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- US climate programmes in firing line as Trump seeks widespread funding cuts
- Korea’s carbon market doomed to underperform -OECD
- HeidelbergCement acquisition reveals clash of carbon risk strategies
- Regulator expects lower participation in Australia’s next ERF auction
- EU Market: EUAs dip lower as market weighs added Polish auctions
- NA Markets: WCI, RGGI carbon prices flat as traders await regulatory, legal progress
- China accredits two more carbon credit verifiers
A leaked draft executive order from the Trump Administration directs the EPA to rewrite the Clean Power Plan, alongside a host of other requirements targeting US climate policies.
South Korea’s emissions trading scheme will be ineffective in helping the nation meet its climate targets unless the government steps in to tighten the CO2 cap and increase the share of auctionable allowances, the OECD said Thursday.
HeidelbergCement’s acquisition of Italian producer Italcementi has thrown together two different carbon risk management strategies that could keep millions more EUAs withheld from the market if the Germany multinational sticks to its cautious approach.
Participation in next month’s Australian Emissions Reduction Fund (ERF) auction is likely to be lower than for previous sales, the Clean Energy Regulator said Thursday, raising the prospect that the limited budget the fund has left might even be enough for another auction later in the year.
EU carbon prices dipped slightly on Thursday but remained within recent trading ranges as the market digested the prospect of increased auction supply from Poland and tepid bidding demand today.
North American carbon prices stalled this week as participants eyed regulatory discussions due shortly that will affect the long-term future of both RGGI and WCI, while a pivotal California lawsuit nears resolution.
China has awarded accreditation to two more verifiers of carbon-cutting projects, market regulators said Thursday, in a bid to further enhance the quality of Chinese offsets generated from domestic initiatives.
**Navigating the American Carbon World (NACW) 2017: San Francisco, Apr. 19-21 – NACW brings together the most active and influential players in North American climate policy and carbon markets to address the most pressing topics in domestic and international policy, subnational leadership, carbon markets, climate finance, and carbon management initiatives. Visit the website**
BITE-SIZED UPDATES FROM AROUND THE WORLD
So what do you guys think? – The Trump Administration has been contacting US energy companies to ask them about their views on the Paris Agreement, two sources with knowledge of the effort told Reuters, in a sign the president is reconsidering his 2016 campaign pledge to back out of the deal. The sources, who asked not to be named because they are not authorized to speak publicly on the subject, said many of the companies reached by the administration had said they would prefer the US remain in the pact, but would also support reducing the country’s commitments under the deal.
Don’t blame the “green crap” – Household energy bills are lower today than they were when the UK began serious efforts to tackle climate change in 2008, according to new analysis from the government’s independent Committee on Climate Change (CCC). Households make an average net saving of £11/month, which is composed of subsidies to wind and solar adding £9/month and rules promoting energy efficiency saving £20/month. At the same time, CO2 emissions are down 28% since the 2008 Climate Change Act was passed and coal has all but swapped places with renewables in the UK electricity mix. Policy costs are set to increase, the report says, but these costs could once again be more than offset by savings from using energy more efficiently. Wholesale energy and transmissions charges explain the higher costs faced by industry in the UK compared to other countries, the CCC adds. (Carbon Brief)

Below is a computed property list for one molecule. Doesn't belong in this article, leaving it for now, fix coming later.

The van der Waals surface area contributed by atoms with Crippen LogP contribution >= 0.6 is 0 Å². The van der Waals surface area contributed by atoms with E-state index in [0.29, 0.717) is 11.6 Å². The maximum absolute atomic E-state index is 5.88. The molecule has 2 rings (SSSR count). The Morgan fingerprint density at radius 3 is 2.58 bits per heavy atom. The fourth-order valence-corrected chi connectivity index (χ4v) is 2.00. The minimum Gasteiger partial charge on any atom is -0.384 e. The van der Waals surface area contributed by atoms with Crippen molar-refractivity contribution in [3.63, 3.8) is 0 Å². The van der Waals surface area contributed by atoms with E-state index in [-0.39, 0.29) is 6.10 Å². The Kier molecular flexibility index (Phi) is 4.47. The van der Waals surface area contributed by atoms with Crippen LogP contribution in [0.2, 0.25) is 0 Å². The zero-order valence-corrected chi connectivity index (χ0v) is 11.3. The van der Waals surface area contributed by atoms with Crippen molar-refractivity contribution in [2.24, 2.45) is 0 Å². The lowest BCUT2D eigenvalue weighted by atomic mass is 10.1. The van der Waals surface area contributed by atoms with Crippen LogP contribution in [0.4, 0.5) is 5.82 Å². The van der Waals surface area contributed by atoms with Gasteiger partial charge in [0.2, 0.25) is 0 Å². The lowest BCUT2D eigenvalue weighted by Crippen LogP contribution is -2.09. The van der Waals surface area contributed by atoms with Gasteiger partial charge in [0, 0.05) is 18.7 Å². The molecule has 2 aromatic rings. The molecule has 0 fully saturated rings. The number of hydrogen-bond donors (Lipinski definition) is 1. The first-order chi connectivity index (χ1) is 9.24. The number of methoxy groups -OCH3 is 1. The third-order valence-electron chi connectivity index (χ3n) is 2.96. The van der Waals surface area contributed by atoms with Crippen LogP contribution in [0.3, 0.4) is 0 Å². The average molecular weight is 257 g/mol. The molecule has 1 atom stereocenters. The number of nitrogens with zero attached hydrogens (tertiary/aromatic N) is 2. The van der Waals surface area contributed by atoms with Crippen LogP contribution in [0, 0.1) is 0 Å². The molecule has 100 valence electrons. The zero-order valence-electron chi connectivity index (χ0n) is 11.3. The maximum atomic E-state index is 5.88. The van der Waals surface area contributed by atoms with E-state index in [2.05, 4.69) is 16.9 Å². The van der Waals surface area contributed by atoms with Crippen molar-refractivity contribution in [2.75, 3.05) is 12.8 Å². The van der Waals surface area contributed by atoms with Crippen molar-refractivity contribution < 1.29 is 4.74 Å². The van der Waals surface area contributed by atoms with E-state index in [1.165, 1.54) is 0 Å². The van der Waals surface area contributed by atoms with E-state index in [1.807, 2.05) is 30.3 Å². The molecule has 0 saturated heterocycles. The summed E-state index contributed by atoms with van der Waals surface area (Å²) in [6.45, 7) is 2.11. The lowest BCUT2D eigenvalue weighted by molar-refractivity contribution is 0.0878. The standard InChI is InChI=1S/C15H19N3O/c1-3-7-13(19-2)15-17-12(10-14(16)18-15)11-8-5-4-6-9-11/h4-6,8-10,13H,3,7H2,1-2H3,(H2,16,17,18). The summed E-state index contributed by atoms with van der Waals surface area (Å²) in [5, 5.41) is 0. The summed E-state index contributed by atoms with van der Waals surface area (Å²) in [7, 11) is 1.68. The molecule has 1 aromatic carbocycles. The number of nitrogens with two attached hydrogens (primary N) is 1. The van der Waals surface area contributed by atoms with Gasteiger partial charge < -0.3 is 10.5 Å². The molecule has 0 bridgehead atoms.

Pumped-up pump prices – If California’s cap-and-trade scheme is extended and the state pushes forward with its tougher climate goals, the price of allowances could rise to $50/tonne over several years, according to Ross Brown from the non-partisan Legislative Analyst’s Office. If that happens, drivers could see the price per gallon of gasoline increase by 45 cents, on top of rises stemming from the state’s low-carbon fuel standard. (LA Times)
Coal shan’t dock here – The Port of Amsterdam aims to stop handling coal by 2030, under a sustainability strategy unveiled on Wednesday. Western Europe’s fourth largest port saw coal volumes fall 7.5% to 16 million tonnes last year and expects a further 29% decrease over the next five years, Climate Home reports.
New boss – The Adaptation Fund Board has elected Mikko Ollikainen to be the new manager of the Adaptation Fund Board secretariat. Ollikainen has served as interim manager since October and now formally replaces his predecessor Marcia Levaggi, who served as manager for over seven years. Ollikainen has worked for the Fund since 2009.
And finally… Green gains – Much of the global press was fixated on the performance of the far-right in yesterday’s Dutch elections, but few reported on the massive gains made by pro-environmental parties. According to The Guardian, the GreenLeft is forecast to have increased their parliamentary seats to 14 from four.
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